Schools now focus on “bubble” students (those just below the proficiency point) to the detriment of students who are far behind or already above proficiency. Accountability for an unreliable single test score results in arbitrary classifications of some fine schools as failing, and some poor schools as adequate. Drills leading to limited long-term learning and “teaching to the test” have become commonplace. Some schools manipulate data — for example, by opportunistic assignment of students to subgroups where they do the least harm to school ratings.

Defenders of NCLB are quick to denounce teachers for such tactics. They suggest if only teacher quality were higher, teachers would get high test scores without teaching to the test or engaging in other shortcuts to high test scores that do not reflect true learning. But teachers’ responses to quantitative accountability systems are no worse than the responses of professionals and nonprofessionals in other fields to similar performance incentives. Such responses are inherent in simplistic quantitative evaluations.

Corruption of education from NCLB-type accountability, therefore, should have been foreseen. After all, there are many commonplace examples of the harm that such systems can do. Those familiar with the instructional distortions and gaming that have characterized schools’ responses to NCLB and similar state test-score accountability policies should see obvious analogies in these examples from other fields.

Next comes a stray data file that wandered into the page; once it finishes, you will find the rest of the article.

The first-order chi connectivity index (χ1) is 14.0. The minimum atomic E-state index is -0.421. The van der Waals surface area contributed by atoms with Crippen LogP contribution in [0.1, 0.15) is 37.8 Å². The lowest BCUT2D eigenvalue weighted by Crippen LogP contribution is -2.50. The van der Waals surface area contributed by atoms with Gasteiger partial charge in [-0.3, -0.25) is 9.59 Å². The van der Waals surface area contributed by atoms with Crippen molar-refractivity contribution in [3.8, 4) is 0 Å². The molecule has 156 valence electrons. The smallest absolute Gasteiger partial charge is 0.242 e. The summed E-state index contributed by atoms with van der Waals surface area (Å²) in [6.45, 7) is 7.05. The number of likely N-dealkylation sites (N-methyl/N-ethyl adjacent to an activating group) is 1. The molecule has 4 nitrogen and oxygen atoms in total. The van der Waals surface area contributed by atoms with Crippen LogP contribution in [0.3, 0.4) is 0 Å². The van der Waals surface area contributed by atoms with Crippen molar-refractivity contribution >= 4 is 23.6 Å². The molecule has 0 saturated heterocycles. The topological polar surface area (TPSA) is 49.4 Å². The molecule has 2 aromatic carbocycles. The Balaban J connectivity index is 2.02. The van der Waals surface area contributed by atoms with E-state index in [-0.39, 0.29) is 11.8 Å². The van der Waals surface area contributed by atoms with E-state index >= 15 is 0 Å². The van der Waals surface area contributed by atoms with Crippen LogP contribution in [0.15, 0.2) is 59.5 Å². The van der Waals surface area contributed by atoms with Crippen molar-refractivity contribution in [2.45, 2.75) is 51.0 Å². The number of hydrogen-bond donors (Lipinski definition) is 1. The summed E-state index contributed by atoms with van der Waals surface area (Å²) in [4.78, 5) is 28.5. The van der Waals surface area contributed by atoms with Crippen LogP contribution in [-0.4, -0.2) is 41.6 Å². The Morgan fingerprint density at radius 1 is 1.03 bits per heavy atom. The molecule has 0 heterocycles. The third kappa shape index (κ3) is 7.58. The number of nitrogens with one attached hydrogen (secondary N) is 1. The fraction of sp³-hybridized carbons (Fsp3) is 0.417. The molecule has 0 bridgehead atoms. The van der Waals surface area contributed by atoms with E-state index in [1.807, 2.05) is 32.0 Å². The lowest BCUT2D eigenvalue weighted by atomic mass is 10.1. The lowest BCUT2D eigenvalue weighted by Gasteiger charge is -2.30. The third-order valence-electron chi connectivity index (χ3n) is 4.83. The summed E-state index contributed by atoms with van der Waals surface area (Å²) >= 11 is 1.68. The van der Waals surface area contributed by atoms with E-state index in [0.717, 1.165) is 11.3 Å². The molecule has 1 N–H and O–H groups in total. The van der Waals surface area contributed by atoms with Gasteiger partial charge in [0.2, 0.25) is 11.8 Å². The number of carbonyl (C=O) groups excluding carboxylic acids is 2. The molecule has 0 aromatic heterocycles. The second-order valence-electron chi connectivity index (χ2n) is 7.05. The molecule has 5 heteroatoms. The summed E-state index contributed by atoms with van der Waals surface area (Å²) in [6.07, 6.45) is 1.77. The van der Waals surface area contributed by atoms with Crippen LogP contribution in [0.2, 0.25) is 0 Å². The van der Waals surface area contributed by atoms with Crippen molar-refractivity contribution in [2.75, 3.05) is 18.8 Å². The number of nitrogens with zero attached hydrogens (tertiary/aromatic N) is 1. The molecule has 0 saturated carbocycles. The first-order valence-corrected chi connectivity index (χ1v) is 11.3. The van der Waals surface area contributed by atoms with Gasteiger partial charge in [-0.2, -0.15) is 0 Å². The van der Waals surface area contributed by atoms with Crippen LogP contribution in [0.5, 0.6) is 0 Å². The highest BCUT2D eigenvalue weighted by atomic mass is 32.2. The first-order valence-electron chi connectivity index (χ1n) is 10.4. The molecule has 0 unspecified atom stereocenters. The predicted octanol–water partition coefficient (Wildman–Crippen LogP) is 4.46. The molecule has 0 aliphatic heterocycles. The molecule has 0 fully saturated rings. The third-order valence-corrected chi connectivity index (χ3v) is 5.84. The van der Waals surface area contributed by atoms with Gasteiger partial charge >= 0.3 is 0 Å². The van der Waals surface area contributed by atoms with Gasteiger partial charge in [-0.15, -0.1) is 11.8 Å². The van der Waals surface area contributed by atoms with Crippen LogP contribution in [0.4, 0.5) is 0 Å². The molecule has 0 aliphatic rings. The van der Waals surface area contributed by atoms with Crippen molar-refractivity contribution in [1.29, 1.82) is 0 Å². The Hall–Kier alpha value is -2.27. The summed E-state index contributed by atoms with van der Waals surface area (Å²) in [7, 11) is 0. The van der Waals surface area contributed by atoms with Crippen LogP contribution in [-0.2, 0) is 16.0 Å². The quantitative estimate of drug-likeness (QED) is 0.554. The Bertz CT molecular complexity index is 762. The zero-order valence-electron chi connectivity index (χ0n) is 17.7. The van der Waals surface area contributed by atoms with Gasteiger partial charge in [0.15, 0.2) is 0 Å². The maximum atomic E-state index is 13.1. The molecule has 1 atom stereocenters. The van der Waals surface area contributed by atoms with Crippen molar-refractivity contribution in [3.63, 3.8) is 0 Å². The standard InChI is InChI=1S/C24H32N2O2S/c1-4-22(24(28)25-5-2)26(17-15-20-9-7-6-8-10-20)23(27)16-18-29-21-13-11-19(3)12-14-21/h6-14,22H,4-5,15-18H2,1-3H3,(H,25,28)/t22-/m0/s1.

• During the Vietnam War, Secretary of Defense Robert McNamara believed strongly in numerical measures and demanded reports of American and North Vietnamese body counts. Just as high reading test scores usually indicate reading proficiency, relative casualties usually indicate the fortunes of nations at war. But an army can be corrupted if local commanders are judged primarily by this relatively easily measured indicator, losing sight of political and economic objectives. High enemy body count numbers (sometimes contrived) misled American leaders into believing the war was being won.